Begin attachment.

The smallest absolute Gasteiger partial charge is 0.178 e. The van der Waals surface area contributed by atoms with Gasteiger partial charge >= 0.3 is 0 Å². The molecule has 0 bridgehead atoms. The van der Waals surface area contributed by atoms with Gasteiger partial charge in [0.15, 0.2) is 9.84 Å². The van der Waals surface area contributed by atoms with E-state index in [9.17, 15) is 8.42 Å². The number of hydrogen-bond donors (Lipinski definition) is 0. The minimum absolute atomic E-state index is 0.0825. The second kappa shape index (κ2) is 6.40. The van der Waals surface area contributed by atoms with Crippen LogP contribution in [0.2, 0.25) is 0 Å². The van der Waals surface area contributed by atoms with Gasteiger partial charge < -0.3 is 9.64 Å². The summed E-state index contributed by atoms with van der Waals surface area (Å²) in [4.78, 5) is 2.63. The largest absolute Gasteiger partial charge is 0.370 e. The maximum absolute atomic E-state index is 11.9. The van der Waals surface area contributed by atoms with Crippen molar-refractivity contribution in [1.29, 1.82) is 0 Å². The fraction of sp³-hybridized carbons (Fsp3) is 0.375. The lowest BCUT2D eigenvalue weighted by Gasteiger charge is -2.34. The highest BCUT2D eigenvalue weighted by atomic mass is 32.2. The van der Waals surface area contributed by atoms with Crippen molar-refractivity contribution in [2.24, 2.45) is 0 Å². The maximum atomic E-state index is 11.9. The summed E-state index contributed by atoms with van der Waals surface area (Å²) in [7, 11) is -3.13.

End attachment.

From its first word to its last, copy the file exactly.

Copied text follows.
The smallest absolute Gasteiger partial charge is 0.178 e. The van der Waals surface area contributed by atoms with Gasteiger partial charge >= 0.3 is 0 Å². The molecule has 0 bridgehead atoms. The van der Waals surface area contributed by atoms with Gasteiger partial charge in [0.15, 0.2) is 9.84 Å². The van der Waals surface area contributed by atoms with E-state index in [9.17, 15) is 8.42 Å². The number of hydrogen-bond donors (Lipinski definition) is 0. The minimum absolute atomic E-state index is 0.0825. The second kappa shape index (κ2) is 6.40. The van der Waals surface area contributed by atoms with Crippen LogP contribution in [0.2, 0.25) is 0 Å². The van der Waals surface area contributed by atoms with Gasteiger partial charge < -0.3 is 9.64 Å². The summed E-state index contributed by atoms with van der Waals surface area (Å²) in [4.78, 5) is 2.63. The largest absolute Gasteiger partial charge is 0.370 e. The maximum absolute atomic E-state index is 11.9. The van der Waals surface area contributed by atoms with Crippen molar-refractivity contribution in [1.29, 1.82) is 0 Å². The fraction of sp³-hybridized carbons (Fsp3) is 0.375. The lowest BCUT2D eigenvalue weighted by Gasteiger charge is -2.34. The highest BCUT2D eigenvalue weighted by atomic mass is 32.2. The van der Waals surface area contributed by atoms with Crippen molar-refractivity contribution in [2.24, 2.45) is 0 Å². The maximum atomic E-state index is 11.9. The summed E-state index contributed by atoms with van der Waals surface area (Å²) in [7, 11) is -3.13.